Although I won NaNoWriMo 2016 (with the original version of Two Guns, ironically), I had yet to win a Camp NaNoWriMo, which is a bit silly, because you can set your own word count AND there aren’t any major holidays (except Independence Day, which doesn’t tend to sprawl as much as Thanksgiving). I prefer Camp NaNo, because the cabins, the care packages, and the website – although the functionality is more limited – feels much warmer than NaNoWriMo.org.
For April CampNaNo, I tasked myself to rewrite Two Guns, the concurrent sequel to COLOSSUS. I set my goal for 50,000 words, although I knew the book should be much longer. I was able to cheat a little bit, because there are some scenes from Two Guns that
can be pulled directly from the original version. Others were rewritten with minor POV adjustments. (The original version, btw, is completed at about 61,000, and had been revised, gone to beta readers and editors, who said it was fine, but it just didn’t feel right.)
I hit my word count goal, just barely. The novel is nowhere near finished, but it is polishing up much better than the original, which felt disjointed. For this version, I learned a lot of new information about fleet vehicle GPS trackers, emergency dispatching, cadaver dogs, and digital forensics. These forced me to change a few scenes more than I wanted, but authenticity is important in what is turning out to be a procedural novel.
Not sure how I feel about that. COLOSSUS is a psychological horror; Can Two Guns really be *just* a crime novel?
I guess we’ll find out when it’s finished.
“It’s you again,” Steyer said with a smile as Young opened the hatch of her Jeep Wrangler and unloaded her golden Labradors. “Don’t Cheatham Hill officers ever clock out?”
“Clock out?” Young laughed. “Oh, I clocked out. I’m just takin’ my dogs for a walk!” The animals wiggled excitedly and rounded her legs until she motioned for them to sit with a closed fist. One by one, she strapped the neon orange SEARCH vests on them. The wiggling stopped immediately, and they sat at attention.
The corner of Remington’s mouth turned up. He had never had a dog, but had always wanted one. He reached out and scratched between the ears of the one nearest him. He could see himself and Wickes getting a service dog…
“There’ll be plenty of time to visit the puppies once they’re done,” Young said with a slight scold to her tone. “Right now, they’re at work.”
“Apologies,” Remington said, stepping back.
Leaving a few rangers to barricade the trailhead, Young led the dogs across the street to Cheatham Hill, which was really just a grassy slope surrounded and crowned by woods. Remington and Steyer followed behind at a leisurely pace. Unlike the previous few days, there was a slight breeze to counteract the sticky heat. Remington wondered if that would aid the dogs, or hinder their search.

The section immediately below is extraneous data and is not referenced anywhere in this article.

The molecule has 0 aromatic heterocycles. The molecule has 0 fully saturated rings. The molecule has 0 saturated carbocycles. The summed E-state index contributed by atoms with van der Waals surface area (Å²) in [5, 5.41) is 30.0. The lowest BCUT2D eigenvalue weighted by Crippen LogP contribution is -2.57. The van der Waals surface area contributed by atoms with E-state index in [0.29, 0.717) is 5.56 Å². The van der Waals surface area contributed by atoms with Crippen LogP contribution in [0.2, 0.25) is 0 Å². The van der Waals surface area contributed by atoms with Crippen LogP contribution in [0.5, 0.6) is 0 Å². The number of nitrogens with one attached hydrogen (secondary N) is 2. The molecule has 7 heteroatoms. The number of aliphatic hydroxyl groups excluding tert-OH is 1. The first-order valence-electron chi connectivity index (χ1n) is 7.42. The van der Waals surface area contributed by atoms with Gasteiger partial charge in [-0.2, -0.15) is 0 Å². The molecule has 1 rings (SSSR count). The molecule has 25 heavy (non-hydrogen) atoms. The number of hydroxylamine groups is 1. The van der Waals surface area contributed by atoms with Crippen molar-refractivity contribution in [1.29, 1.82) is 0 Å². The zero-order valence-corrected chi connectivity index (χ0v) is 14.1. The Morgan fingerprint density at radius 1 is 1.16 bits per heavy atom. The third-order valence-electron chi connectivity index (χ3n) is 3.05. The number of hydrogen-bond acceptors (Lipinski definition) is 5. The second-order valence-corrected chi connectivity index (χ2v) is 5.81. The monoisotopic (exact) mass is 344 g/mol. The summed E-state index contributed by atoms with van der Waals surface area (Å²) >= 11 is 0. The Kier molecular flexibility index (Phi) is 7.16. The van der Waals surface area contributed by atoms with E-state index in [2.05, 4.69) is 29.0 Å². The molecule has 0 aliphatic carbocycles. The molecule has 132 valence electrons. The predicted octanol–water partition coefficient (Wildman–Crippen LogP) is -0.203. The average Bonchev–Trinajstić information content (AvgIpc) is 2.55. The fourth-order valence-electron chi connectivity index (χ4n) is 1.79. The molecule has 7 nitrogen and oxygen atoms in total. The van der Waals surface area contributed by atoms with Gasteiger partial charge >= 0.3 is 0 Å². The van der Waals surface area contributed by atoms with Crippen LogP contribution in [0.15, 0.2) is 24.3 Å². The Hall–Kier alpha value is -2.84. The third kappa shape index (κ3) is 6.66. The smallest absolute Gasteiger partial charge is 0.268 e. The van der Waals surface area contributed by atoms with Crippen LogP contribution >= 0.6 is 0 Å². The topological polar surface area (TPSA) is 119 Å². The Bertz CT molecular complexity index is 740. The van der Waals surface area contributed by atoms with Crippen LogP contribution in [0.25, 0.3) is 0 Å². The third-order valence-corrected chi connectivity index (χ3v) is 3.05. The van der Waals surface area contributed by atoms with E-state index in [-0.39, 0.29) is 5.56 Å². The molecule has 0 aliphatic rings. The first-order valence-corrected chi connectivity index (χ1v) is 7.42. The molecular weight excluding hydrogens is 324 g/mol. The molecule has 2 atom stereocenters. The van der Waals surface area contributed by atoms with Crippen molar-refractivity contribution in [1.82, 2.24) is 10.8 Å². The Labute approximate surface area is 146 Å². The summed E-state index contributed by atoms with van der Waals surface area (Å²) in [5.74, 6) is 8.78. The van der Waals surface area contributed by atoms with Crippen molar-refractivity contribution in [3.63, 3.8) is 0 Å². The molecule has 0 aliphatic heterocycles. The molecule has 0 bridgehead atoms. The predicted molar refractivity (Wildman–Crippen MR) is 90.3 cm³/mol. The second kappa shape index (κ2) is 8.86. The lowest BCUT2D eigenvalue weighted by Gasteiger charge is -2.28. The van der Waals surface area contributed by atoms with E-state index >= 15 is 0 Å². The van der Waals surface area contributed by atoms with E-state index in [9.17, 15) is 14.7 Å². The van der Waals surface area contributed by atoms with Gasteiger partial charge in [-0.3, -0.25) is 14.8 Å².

Young paused at the gap where the trail ran into the woods. The dogs sat down. The one Remington had scratched turned and looked at him, wondering why they were walking so slowly. Sighing, Remington hastened his step. He couldn’t believe he was being judged by a dog.
Removing their leashes, Young took a deep breath and called, “OK, go find them!”
Standing, they sniffed the ground around their feet, then lifted their busy noses into the air. The breeze picked up and they both froze. In complete accord, they bayed and took off running, first up the trail, then straight into the woods.
“I think they smell something,” Remington said.
“Yep!” Young replied. “Let’s go!”
They followed the dogs, who bayed at intervals, into the woods. They were not particularly thick, but the terrain was rocky and uneven. Remington was beginning to wish he had worn more suitable shoes when the breeze slapped him with the same scent the dogs must be following. The dogs bayed once more, then fell silent.
Their pace slowed with a good idea of which direction they were heading. Before them was a clearing and a track leading away from it. The dogs were lying on the ground on either side of a tree. Their tails wagged hesitantly as the three approached.
The stench of rotting flesh grew stronger. Remington’s lip curled and he put a hand over his nose and mouth. They gave the tree a wide berth as they parted to circle it.
“Animals got to him,” Steyer said, slipping his hands into his pockets.
The remaining remains sitting against the base of the tree were barely recognizable as male. The face was largely missing, and its jaw hung loosely from one side. The rest of the skull was cracked and caved from blunt force trauma. The fingers and toes had been gnawed off, as well as the genitals. Chunks had been torn loose from his thighs, belly, and arms.
Young swallowed hard and put an arm across her stomach. She nodded solemnly, walked a few feet away, then bent over and heaved. The dogs whined. Remington grimaced. Steyer closed his eyes at the wet sound and cleared his throat.
“He’s naked,” he observed.
“Mm-hm.” Remington turned to attempt to catch a breath of fresh air, but the smell was pervasive. “Beaten to death,” he said quickly.
“Looks like it.” Steyer nodded.
“His wild hare turned on him.”
Steyer pursed his lips, waiting for the moment of inappropriate amusement to pass. He pulled out his phone and flipped it open. “Let’s tell Sheriff Hutson he can call off the dogs.”
The labs turned upon hearing themselves discussed. Smart things. Too smart for their own good, wagging their tails at completing their task so quickly.
Remington decided he didn’t want a service dog after all.
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